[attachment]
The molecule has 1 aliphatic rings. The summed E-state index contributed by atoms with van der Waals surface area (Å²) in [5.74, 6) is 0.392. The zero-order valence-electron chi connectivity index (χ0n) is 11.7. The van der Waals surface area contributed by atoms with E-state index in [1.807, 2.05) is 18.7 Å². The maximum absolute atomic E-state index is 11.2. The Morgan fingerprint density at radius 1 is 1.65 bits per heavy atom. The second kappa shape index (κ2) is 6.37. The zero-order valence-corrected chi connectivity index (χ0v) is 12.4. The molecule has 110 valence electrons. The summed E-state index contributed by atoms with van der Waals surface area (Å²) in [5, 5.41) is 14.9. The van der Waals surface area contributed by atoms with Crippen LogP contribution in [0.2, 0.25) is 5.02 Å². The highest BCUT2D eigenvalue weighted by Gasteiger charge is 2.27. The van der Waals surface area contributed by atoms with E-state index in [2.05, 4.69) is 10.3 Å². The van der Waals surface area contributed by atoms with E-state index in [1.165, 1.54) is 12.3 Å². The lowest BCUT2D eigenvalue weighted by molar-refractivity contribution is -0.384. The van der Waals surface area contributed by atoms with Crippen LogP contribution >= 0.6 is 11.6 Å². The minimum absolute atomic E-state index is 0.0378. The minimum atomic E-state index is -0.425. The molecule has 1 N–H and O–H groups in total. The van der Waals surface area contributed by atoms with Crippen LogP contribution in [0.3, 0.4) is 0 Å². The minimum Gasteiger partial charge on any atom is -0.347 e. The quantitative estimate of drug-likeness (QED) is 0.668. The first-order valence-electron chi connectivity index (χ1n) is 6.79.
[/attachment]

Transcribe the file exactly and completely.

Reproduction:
The molecule has 1 aliphatic rings. The summed E-state index contributed by atoms with van der Waals surface area (Å²) in [5.74, 6) is 0.392. The zero-order valence-electron chi connectivity index (χ0n) is 11.7. The van der Waals surface area contributed by atoms with E-state index in [1.807, 2.05) is 18.7 Å². The maximum absolute atomic E-state index is 11.2. The Morgan fingerprint density at radius 1 is 1.65 bits per heavy atom. The second kappa shape index (κ2) is 6.37. The zero-order valence-corrected chi connectivity index (χ0v) is 12.4. The molecule has 110 valence electrons. The summed E-state index contributed by atoms with van der Waals surface area (Å²) in [5, 5.41) is 14.9. The van der Waals surface area contributed by atoms with Crippen LogP contribution in [0.2, 0.25) is 5.02 Å². The highest BCUT2D eigenvalue weighted by Gasteiger charge is 2.27. The van der Waals surface area contributed by atoms with E-state index in [2.05, 4.69) is 10.3 Å². The van der Waals surface area contributed by atoms with E-state index in [1.165, 1.54) is 12.3 Å². The lowest BCUT2D eigenvalue weighted by molar-refractivity contribution is -0.384. The van der Waals surface area contributed by atoms with Crippen LogP contribution >= 0.6 is 11.6 Å². The minimum absolute atomic E-state index is 0.0378. The minimum atomic E-state index is -0.425. The molecule has 1 N–H and O–H groups in total. The van der Waals surface area contributed by atoms with Crippen LogP contribution in [0.3, 0.4) is 0 Å². The minimum Gasteiger partial charge on any atom is -0.347 e. The quantitative estimate of drug-likeness (QED) is 0.668. The first-order valence-electron chi connectivity index (χ1n) is 6.79.